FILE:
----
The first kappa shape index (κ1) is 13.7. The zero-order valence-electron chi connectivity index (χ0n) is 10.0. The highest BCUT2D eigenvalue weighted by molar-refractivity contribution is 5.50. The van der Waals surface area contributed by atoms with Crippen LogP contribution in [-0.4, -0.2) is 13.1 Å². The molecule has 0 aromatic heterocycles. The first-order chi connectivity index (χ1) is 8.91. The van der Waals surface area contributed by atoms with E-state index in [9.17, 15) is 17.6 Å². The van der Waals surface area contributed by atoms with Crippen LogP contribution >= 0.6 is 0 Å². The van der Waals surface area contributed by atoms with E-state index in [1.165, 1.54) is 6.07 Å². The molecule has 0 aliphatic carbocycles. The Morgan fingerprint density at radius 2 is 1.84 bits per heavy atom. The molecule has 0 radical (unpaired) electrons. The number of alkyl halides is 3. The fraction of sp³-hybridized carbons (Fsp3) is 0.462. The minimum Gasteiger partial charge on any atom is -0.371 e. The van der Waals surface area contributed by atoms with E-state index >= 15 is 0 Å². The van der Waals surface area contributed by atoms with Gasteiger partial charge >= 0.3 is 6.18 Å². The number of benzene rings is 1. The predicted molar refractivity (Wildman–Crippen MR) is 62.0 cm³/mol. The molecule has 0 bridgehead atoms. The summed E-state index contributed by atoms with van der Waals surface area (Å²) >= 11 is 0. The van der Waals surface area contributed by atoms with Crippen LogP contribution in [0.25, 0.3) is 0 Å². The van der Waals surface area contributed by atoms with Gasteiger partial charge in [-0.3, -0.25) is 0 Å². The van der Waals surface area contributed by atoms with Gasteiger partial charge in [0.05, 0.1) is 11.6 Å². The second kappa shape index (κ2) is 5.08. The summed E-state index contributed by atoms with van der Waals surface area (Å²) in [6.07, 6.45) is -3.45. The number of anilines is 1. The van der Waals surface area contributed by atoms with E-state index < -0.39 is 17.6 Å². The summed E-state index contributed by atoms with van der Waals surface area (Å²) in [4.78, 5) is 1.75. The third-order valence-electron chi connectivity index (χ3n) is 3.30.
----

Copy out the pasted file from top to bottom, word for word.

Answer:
The first kappa shape index (κ1) is 13.7. The zero-order valence-electron chi connectivity index (χ0n) is 10.0. The highest BCUT2D eigenvalue weighted by molar-refractivity contribution is 5.50. The van der Waals surface area contributed by atoms with Crippen LogP contribution in [-0.4, -0.2) is 13.1 Å². The molecule has 0 aromatic heterocycles. The first-order chi connectivity index (χ1) is 8.91. The van der Waals surface area contributed by atoms with E-state index in [9.17, 15) is 17.6 Å². The van der Waals surface area contributed by atoms with Crippen LogP contribution >= 0.6 is 0 Å². The van der Waals surface area contributed by atoms with E-state index in [1.165, 1.54) is 6.07 Å². The molecule has 0 aliphatic carbocycles. The Morgan fingerprint density at radius 2 is 1.84 bits per heavy atom. The molecule has 0 radical (unpaired) electrons. The number of alkyl halides is 3. The fraction of sp³-hybridized carbons (Fsp3) is 0.462. The minimum Gasteiger partial charge on any atom is -0.371 e. The van der Waals surface area contributed by atoms with E-state index >= 15 is 0 Å². The van der Waals surface area contributed by atoms with Gasteiger partial charge >= 0.3 is 6.18 Å². The number of benzene rings is 1. The predicted molar refractivity (Wildman–Crippen MR) is 62.0 cm³/mol. The molecule has 0 bridgehead atoms. The summed E-state index contributed by atoms with van der Waals surface area (Å²) >= 11 is 0. The van der Waals surface area contributed by atoms with Crippen LogP contribution in [0.25, 0.3) is 0 Å². The van der Waals surface area contributed by atoms with Gasteiger partial charge in [-0.3, -0.25) is 0 Å². The van der Waals surface area contributed by atoms with Gasteiger partial charge in [0.05, 0.1) is 11.6 Å². The second kappa shape index (κ2) is 5.08. The summed E-state index contributed by atoms with van der Waals surface area (Å²) in [6.07, 6.45) is -3.45. The number of anilines is 1. The van der Waals surface area contributed by atoms with E-state index < -0.39 is 17.6 Å². The summed E-state index contributed by atoms with van der Waals surface area (Å²) in [4.78, 5) is 1.75. The third-order valence-electron chi connectivity index (χ3n) is 3.30.